Open to all

Principal William K. Rawson ’71; P’08
January 1, 2022
Principal Bill Rawson speaks at Exeter event

Phillips Exeter Academy “shall ever be equally open to youth of requisite qualifications from every quarter.” John and Elizabeth Phillips wrote those extraordinary words two years before the Revolutionary War ended and seven years before the U.S. Constitution was ratified. Our school is older than our current federal government.

Importantly, John and Elizabeth Phillips established Exeter as a free school. They also anticipated that their initial philanthropy would not be sufficient to support the school over time. In the Deed of Gift, the Phillipses wisely stated their expectation that “persons of ability, who reap some advantage by this institution, will cheerfully assist ... so that poor children of promising genius may be introduced, and members who may need some special aid may have it afforded them.” 

In the 239 years since those words were written, our founders’ expectation has indeed been cheerfully met by generations of Exonians who have supported our great school. Exeter’s annual fund provides a wonderful example. In 1922, the class of 1920 voted to have classmates who were able give $10 annually to the Academy. The classes of 1921 and 1922 quickly followed suit. They were inspired by Principal Lewis Perry’s habit of using his own money to provide students in need with clothing and other items. The alumni classes wanted to provide funds for the principal to use at his discretion. Their collective generosity, known then as the “Christmas Fund,” established what we now call The Exeter Fund — the second-oldest annual fund in the United States (Yale’s being the first).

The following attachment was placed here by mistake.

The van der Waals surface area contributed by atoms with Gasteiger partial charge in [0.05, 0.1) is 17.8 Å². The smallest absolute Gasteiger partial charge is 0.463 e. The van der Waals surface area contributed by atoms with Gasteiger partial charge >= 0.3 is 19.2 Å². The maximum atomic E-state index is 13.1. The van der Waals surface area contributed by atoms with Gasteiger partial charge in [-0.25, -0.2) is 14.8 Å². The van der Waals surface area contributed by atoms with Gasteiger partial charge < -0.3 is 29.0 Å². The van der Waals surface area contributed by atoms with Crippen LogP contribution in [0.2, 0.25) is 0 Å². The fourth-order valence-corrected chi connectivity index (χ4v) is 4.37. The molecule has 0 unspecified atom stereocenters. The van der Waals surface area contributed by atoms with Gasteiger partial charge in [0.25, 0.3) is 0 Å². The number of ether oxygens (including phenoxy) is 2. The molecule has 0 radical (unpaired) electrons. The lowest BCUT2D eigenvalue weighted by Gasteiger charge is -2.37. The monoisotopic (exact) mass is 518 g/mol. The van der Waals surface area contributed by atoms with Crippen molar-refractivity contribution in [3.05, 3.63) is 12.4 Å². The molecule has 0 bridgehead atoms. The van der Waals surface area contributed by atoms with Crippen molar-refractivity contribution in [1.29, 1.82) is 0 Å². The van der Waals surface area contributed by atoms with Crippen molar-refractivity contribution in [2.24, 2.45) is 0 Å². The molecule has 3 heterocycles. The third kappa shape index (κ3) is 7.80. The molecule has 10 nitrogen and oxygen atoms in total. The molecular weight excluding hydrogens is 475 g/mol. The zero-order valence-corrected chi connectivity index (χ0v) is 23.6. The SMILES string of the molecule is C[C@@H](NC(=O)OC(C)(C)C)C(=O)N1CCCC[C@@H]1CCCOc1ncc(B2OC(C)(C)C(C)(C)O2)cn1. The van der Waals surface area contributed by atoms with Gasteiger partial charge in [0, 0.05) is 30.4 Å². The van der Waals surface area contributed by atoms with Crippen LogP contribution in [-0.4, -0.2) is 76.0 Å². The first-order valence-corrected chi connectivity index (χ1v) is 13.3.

It is because of such examples of philanthropy during our school’s history that more than 500 students are recipients of financial assistance this year. That’s up from 215 when I was a student on scholarship 50 years ago, and up from 334 just 15 years ago. Support for financial aid changes lives. It certainly changed mine. Without it, Exeter would not be the school that it is today, nor the community that you see reflected in this issue of the Bulletin

Exeter remains true to its mission to unite goodness and knowledge and inspire youth from every quarter to live purposeful lives. We see this in the stories presented in this issue of the Bulletin, all of which demonstrate our community’s collective will to maintain the strength and diversity of our student body and the excellence of our programs. 

As we look to the future, and as the cost of an Exeter education increases, we must continue the same commitment to the Academy introduced by our founders. Exeter must remain a school open to all qualified students, and support for financial aid must always be one of our highest priorities. On behalf of the entire Academy community, I wish to express profound gratitude to the generations of alumni, parents and friends who have supported our school. We look to the future with great anticipation for what we will accomplish together in service to our students and to Exeter. Thank you.

Editor's note: This article first appeared in the winter 2020 issue of The Exeter Bulletin.

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